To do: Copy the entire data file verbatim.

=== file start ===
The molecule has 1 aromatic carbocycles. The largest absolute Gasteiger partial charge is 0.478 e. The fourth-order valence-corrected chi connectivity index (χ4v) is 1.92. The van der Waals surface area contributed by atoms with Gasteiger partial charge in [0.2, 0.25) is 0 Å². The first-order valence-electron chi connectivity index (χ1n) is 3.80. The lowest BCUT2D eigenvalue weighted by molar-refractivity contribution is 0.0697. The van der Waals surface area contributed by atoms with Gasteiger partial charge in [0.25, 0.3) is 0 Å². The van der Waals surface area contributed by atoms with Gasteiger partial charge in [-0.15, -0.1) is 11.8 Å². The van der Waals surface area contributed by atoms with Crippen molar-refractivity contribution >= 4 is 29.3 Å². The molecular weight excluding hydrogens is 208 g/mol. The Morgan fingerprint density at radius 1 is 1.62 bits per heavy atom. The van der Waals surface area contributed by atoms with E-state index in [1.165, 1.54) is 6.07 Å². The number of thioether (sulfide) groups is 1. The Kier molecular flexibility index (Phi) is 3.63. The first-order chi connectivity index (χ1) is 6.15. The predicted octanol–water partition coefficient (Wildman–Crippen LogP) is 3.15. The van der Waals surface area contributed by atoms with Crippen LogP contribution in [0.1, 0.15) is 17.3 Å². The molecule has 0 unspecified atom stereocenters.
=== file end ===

The molecule has 1 aromatic carbocycles. The largest absolute Gasteiger partial charge is 0.478 e. The fourth-order valence-corrected chi connectivity index (χ4v) is 1.92. The van der Waals surface area contributed by atoms with Gasteiger partial charge in [0.2, 0.25) is 0 Å². The first-order valence-electron chi connectivity index (χ1n) is 3.80. The lowest BCUT2D eigenvalue weighted by molar-refractivity contribution is 0.0697. The van der Waals surface area contributed by atoms with Gasteiger partial charge in [0.25, 0.3) is 0 Å². The van der Waals surface area contributed by atoms with Gasteiger partial charge in [-0.15, -0.1) is 11.8 Å². The van der Waals surface area contributed by atoms with Crippen molar-refractivity contribution >= 4 is 29.3 Å². The molecular weight excluding hydrogens is 208 g/mol. The Morgan fingerprint density at radius 1 is 1.62 bits per heavy atom. The van der Waals surface area contributed by atoms with E-state index in [1.165, 1.54) is 6.07 Å². The number of thioether (sulfide) groups is 1. The Kier molecular flexibility index (Phi) is 3.63. The first-order chi connectivity index (χ1) is 6.15. The predicted octanol–water partition coefficient (Wildman–Crippen LogP) is 3.15. The van der Waals surface area contributed by atoms with Crippen LogP contribution in [0.1, 0.15) is 17.3 Å². The molecule has 0 unspecified atom stereocenters.